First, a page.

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Subunit Structure of Nonheme Iron-Containing Dioxygenases

  • Mitsuhiro Nozaki
  • Ryotaro Yoshida
  • Chieko Nakai
  • Masayoshi Iwaki
  • Yukikazu Saeki
  • Hiroyuki Kagamiyama
Part of the Advances in Experimental Medicine and Biology book series (AEMB, volume 74)

Abstract

Dioxygenases are enzymes that catalyze the incorporation of two atoms of molecular oxygen into various substrates. These enzymes have been discovered in all types of living organisms and shown to perform a variety of functions. Among these, cleavage of the aromatic ring is one function that appears to depend largely, perhaps entirely, upon this type of enzyme. Cofactors involved in these enzymes are nonheme iron, heme or copper (1). The indole ring-cleaving enzyme, tryptophan 2,3-dioxygenase, is known to contain heme as a cofactor (2). A flavonol-cleaving enzyme, quercetinase, has been reported to be a copper protein (3). With the exception of these two enzymes, most of the other dioxygenases, if not all, contain nonheme iron as the cofactor. Among these, some enzymes contain the ferrous form of iron and some, the ferric form.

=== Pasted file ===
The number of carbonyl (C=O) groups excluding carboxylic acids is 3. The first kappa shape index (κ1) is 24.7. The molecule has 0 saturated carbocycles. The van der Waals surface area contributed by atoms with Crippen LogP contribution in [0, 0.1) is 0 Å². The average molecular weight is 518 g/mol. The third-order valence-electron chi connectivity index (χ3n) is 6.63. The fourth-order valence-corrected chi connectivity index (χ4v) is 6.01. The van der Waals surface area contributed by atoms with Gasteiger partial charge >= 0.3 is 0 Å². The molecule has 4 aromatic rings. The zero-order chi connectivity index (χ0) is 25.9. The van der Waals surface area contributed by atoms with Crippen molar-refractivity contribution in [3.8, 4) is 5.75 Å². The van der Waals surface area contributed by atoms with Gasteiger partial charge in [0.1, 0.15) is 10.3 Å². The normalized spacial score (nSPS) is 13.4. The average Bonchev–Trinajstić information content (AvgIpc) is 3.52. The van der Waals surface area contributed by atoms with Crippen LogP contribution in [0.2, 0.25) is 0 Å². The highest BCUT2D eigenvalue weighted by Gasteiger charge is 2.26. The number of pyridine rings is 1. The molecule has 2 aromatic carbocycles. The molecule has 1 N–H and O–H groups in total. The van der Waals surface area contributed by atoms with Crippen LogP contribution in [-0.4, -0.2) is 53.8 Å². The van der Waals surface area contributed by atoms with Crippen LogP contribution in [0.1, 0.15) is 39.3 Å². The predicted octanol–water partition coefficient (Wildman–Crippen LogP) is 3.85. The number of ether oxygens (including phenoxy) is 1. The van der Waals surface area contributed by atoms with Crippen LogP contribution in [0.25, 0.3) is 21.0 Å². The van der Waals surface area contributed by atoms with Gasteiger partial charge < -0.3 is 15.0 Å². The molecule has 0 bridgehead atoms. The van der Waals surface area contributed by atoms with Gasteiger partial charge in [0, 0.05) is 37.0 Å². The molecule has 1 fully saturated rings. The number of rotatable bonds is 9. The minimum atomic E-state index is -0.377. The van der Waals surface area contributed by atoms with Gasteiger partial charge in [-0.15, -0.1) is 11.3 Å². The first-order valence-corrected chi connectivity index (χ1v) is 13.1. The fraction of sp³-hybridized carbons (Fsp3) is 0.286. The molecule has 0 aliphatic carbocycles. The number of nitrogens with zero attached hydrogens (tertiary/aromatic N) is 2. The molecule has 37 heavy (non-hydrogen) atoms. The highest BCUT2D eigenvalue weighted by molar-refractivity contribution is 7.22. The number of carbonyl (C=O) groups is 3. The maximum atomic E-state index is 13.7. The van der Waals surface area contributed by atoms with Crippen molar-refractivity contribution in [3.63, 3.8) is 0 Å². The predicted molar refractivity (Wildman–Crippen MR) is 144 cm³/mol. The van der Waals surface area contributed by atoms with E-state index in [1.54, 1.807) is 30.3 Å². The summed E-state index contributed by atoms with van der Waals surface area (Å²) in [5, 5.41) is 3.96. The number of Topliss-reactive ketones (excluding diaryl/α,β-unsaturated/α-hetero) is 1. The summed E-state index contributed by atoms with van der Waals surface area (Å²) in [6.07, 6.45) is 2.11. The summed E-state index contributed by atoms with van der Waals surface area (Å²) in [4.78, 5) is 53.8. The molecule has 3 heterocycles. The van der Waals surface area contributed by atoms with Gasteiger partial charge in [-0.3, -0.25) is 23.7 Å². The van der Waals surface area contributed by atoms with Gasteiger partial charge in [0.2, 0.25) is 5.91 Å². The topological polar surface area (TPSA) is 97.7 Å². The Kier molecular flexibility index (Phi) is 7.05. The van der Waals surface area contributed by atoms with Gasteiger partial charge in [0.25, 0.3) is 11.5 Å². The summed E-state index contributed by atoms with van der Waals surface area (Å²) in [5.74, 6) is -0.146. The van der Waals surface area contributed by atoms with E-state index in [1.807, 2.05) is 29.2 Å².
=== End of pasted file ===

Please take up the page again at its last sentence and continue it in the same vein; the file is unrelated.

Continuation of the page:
Keywords

Sodium Dodecyl Sulfate Ferric Iron Native Enzyme Subunit Structure Nonheme Iron 
These keywords were added by machine and not by the authors. This process is experimental and the keywords may be updated as the learning algorithm improves.

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Copyright information

© Plenum Press, New York 1976

Authors and Affiliations

  • Mitsuhiro Nozaki
    • 1
    • 2
  • Ryotaro Yoshida
    • 1
    • 2
    • 3
  • Chieko Nakai
    • 1
    • 2
    • 3
  • Masayoshi Iwaki
    • 1
    • 2
  • Yukikazu Saeki
    • 1
    • 2
  • Hiroyuki Kagamiyama
    • 1
    • 2
  1. 1.Department of Medical Chemistry, Faculty of MedicineKyoto UniversityKyotoJapan
  2. 2.Department of BiochemistryOsaka University School of MedicineOsakaJapan
  3. 3.Department of BiochemistryShiga University of Medical ScienceShigaJapan

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